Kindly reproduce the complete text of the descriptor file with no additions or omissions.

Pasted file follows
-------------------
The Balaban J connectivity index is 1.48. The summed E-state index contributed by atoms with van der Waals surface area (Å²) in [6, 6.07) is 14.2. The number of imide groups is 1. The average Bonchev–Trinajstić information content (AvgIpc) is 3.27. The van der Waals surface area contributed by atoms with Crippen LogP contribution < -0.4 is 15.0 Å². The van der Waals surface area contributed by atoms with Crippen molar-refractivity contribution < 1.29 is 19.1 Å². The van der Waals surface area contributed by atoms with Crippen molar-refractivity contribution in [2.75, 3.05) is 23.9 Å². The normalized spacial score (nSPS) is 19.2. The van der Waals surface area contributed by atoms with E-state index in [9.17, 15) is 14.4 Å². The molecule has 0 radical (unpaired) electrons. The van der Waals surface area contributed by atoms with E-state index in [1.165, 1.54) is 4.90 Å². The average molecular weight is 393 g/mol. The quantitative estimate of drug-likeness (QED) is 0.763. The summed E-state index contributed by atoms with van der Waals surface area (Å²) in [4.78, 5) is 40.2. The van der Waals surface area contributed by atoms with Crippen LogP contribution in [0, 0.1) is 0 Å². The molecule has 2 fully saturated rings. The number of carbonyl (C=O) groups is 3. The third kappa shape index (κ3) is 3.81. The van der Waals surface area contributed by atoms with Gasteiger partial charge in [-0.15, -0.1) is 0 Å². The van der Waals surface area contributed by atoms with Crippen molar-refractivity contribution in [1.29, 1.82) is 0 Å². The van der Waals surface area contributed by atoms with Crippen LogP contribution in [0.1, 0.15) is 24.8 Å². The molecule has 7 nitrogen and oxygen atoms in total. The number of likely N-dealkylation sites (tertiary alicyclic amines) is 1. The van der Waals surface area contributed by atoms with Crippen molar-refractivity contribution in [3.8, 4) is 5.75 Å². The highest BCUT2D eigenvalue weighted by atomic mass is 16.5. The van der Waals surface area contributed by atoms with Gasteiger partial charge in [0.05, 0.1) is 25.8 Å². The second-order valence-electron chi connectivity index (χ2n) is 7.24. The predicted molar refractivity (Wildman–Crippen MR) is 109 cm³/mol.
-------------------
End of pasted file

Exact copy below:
The Balaban J connectivity index is 1.48. The summed E-state index contributed by atoms with van der Waals surface area (Å²) in [6, 6.07) is 14.2. The number of imide groups is 1. The average Bonchev–Trinajstić information content (AvgIpc) is 3.27. The van der Waals surface area contributed by atoms with Crippen LogP contribution < -0.4 is 15.0 Å². The van der Waals surface area contributed by atoms with Crippen molar-refractivity contribution < 1.29 is 19.1 Å². The van der Waals surface area contributed by atoms with Crippen molar-refractivity contribution in [2.75, 3.05) is 23.9 Å². The normalized spacial score (nSPS) is 19.2. The van der Waals surface area contributed by atoms with E-state index in [9.17, 15) is 14.4 Å². The molecule has 0 radical (unpaired) electrons. The van der Waals surface area contributed by atoms with E-state index in [1.165, 1.54) is 4.90 Å². The average molecular weight is 393 g/mol. The quantitative estimate of drug-likeness (QED) is 0.763. The summed E-state index contributed by atoms with van der Waals surface area (Å²) in [4.78, 5) is 40.2. The van der Waals surface area contributed by atoms with Crippen LogP contribution in [0, 0.1) is 0 Å². The molecule has 2 fully saturated rings. The number of carbonyl (C=O) groups is 3. The third kappa shape index (κ3) is 3.81. The van der Waals surface area contributed by atoms with Gasteiger partial charge in [-0.15, -0.1) is 0 Å². The van der Waals surface area contributed by atoms with Crippen molar-refractivity contribution in [1.29, 1.82) is 0 Å². The van der Waals surface area contributed by atoms with Crippen LogP contribution in [0.1, 0.15) is 24.8 Å². The molecule has 7 nitrogen and oxygen atoms in total. The number of likely N-dealkylation sites (tertiary alicyclic amines) is 1. The van der Waals surface area contributed by atoms with Crippen molar-refractivity contribution in [3.8, 4) is 5.75 Å². The highest BCUT2D eigenvalue weighted by atomic mass is 16.5. The van der Waals surface area contributed by atoms with Gasteiger partial charge in [0.05, 0.1) is 25.8 Å². The second-order valence-electron chi connectivity index (χ2n) is 7.24. The predicted molar refractivity (Wildman–Crippen MR) is 109 cm³/mol.